Nature’s Tiny Beauty – Anatomy of a small flower

Capturing this photograph gave me no end of satisfaction. It was a very small flower (< 5mm diameter) to work with and it was a windy day and getting focus and framing right using increased magnification from extension tube attachments on the lens was a challenge. Finally getting the black background using a remote flash was also difficult. In the end, the results showed a beautiful, almost hand painted flower with flecks of yellow, magenta and crimson on the petals. There is truly beauty in small things!!

Miniature beauty..
Small flower from a Sempervium. Click on the photo for more viewing options on Flickr!


Nikon D7000 with a 105mm Sigma macro lens with extension tubes.
ISO200, f/18, 1/250 with remote slave flash
No post-processing!


In a German legend, when god had finished naming all plants, a small unnamed plant cried out “Forget-me-not, my lord”. Then god said “That shall be your name”. Another legend claims that after the Creator thought he had finished giving the flowers their colours, he heard one whisper “Forget me not!” There was nothing left but a very small amount of blue, but the forget-me-not was delighted to wear such a light blue shade.

Forget-me-not! Click on the photo for a larger version on Flickr.

The tiny, cheerful blue flowers of Myosotis have played an important part in European folklore and history – from being used as a symbol by Henry Bolingbroke (later Henry IV) after being exiled by Richard II to its adoption by the Freemasons during the Nazi regime across Europe. The flowers of forget-me-not are no more than 1cm in diameter and grow in long thin stalks bearing many flowers. They are popular in gardens and grow on the side of river banks and streams throughout Europe.

Technical Details

  • Nikon D7000 camera with a 105mm macro lens with extension tubes
  • ISO 200, f/18, 1/250 with external remote slave flash
  • processed in Adobe Photoshop Lightroom


Strawberry Blossom – extreme macro

For all the beauty and colour of the strawberry fruit, the Fragaria blossoms are small, white flowers with a yellow centre (about a centimetre across). The following photo is of a wild strawberry flower shot with a macro lens with extension tube attachments (hence extreme macro). Strawberries below to the rose family and have 5 sepals, 5 petals and many stamens arranged spherically.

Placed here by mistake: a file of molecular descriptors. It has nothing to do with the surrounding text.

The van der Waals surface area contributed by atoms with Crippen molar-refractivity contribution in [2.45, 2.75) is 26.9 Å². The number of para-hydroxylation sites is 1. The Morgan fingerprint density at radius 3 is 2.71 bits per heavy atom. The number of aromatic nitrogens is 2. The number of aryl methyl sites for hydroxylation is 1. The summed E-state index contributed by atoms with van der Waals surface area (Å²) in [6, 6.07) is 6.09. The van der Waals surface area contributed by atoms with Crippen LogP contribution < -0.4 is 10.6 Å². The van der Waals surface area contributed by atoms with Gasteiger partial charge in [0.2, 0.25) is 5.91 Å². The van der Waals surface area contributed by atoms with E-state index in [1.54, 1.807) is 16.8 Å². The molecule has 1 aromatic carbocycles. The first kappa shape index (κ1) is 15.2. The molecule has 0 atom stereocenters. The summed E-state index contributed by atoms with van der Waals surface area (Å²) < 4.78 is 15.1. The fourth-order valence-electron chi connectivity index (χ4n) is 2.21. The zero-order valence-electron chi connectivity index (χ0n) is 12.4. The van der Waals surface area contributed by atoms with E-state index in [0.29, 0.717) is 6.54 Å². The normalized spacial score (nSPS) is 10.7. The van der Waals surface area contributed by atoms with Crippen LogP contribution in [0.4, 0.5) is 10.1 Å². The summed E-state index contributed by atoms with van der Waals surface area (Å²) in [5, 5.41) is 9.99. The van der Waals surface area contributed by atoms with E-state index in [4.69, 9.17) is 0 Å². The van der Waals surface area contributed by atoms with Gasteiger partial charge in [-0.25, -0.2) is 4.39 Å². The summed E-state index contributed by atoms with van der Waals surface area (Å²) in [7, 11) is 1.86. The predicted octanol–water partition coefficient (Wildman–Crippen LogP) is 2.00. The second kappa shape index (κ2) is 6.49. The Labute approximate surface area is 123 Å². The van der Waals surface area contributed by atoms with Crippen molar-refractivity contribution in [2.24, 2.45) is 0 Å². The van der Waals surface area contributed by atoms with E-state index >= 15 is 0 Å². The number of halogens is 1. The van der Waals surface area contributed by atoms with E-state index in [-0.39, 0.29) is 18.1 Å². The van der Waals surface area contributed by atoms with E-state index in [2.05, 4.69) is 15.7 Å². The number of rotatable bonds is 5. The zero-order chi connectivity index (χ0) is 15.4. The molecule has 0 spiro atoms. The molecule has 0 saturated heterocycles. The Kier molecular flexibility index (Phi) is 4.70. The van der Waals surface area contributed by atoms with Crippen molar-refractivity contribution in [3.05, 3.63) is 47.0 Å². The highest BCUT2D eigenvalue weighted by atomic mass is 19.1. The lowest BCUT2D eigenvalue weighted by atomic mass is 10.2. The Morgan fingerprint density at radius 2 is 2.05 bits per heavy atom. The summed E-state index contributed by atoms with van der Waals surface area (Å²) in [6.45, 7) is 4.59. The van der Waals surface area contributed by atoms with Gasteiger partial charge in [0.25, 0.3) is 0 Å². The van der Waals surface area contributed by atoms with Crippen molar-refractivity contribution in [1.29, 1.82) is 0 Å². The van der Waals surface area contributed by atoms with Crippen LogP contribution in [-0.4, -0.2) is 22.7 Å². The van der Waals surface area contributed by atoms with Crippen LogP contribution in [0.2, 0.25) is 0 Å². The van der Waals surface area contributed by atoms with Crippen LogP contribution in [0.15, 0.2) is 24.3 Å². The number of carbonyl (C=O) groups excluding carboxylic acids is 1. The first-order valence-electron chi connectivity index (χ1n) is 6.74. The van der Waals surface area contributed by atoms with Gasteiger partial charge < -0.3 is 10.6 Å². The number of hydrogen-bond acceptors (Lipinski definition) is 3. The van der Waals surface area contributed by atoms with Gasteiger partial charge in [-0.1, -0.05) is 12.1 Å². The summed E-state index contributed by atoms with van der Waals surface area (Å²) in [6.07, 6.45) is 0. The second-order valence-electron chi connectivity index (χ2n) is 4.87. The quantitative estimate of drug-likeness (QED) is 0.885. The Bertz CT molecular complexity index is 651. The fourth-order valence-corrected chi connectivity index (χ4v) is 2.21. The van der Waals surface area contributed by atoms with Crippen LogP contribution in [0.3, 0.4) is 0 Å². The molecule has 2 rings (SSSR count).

Strawberry Flower
Click on the photo for a larger version on Flickr.

 Technical Details

  •  Nikon D7000 camera
  • 105mm f/2.8 Sigma macro lens with extension tubes
  • 1/250, f/18, ISO 200
  • External slave flash at right angles
  • Processed in Adobe Photoshop Lightroom

Bougainvillea – up close and personal

A cheery tropical bougainvillea lights up an otherwise dull, cold and rainy day here in Cambridge!

Bougainvillea. Click on the photograph for a larger version on Flickr
Technical Details:
Nikon D7000 with 105mm f/2.8 Sigma Macro lens and extension tubes
f/18, 3.3 seconds, ISO 100
Processed in Adobe Lightroom

Anatomy of a Hibiscus – Part 2 (Extreme Macro)

Hibiscus is a great flower to photograph. The contrast between the green sepals and bracts, showy red petals (this particular variety), deep red pistils surrounded by bright yellow stamens make a great study in contrast especially against a dark background. You may not enjoy the botany below, but I’m sure you’ll agree that nature truly offers a marvelous spectacle in the microscopic.

Click on any picture to see a larger version!!

A fully open hibiscus flower
A fully open hibiscus flower

We all learned in school botany (well some of us!) about the various parts that make up a flower. Generally, flowers have 3 components –

  • Calyx – made up of sepals that protect the bud in infancy and form the base of the flower
A hibiscus bud showing bracts and the calyx (which are both modified leaves!)
  • Corolla – made up of showy petals that encase the reproductive organs
A hibiscus petal
  • Reproductive parts (Corolla, Stamen) that are in turn
Detail of a hibiscus stamen and stigma
Detail of a hibiscus stamen (male) and pistil (female)
Close-up of the reproductive organs of a Hibiscus flower. The yellow stamens and the red pistils.
  • Stamen – that make up the male reproductive parts – in turn made up of the filament that holds up the pollen sac or anther. The anther releases pollen when open.
Detail of a Hibiscus flower stamen.
Detail of a Hibiscus flower stamen.
Even closer. Glittering Hibiscus pollen on anthers held up by the filament – forming the stamen of the Hibiscus flower.
    • Pistil – The female reproductive parts of a flower. These are also made up of three components
      • Ovary – that finally forms the seed after fertilization
      • Style – a stalk above the ovary
      • Stigma – the farthest extend of the female part of the flower which receives the pollen for fertilization. This is usually sticky and allows pollen to attach.
The stigma of a Hibiscus flower, with pollen on them.

The pollen in the above picture look spherical, don’t they? But in the picture below, which is a crop of the above, you can see that the pollen grains are spiky, thereby allowing them to stick to the stigma surface.

100% crop of a stigma showing the real structure of pollen.
100% crop of a stigma showing the real structure of pollen.

Well, that’s my botany lesson! Thanks for stopping by….

Technical Details

  • Nikon D7000
  • Sigma 105mm, f/2.8 macro lens (with extension tubes for the closeups).
  • External remote flash Nikon SB-600 Speedlight
  • Adobe LightRoom 4.3 for adjustments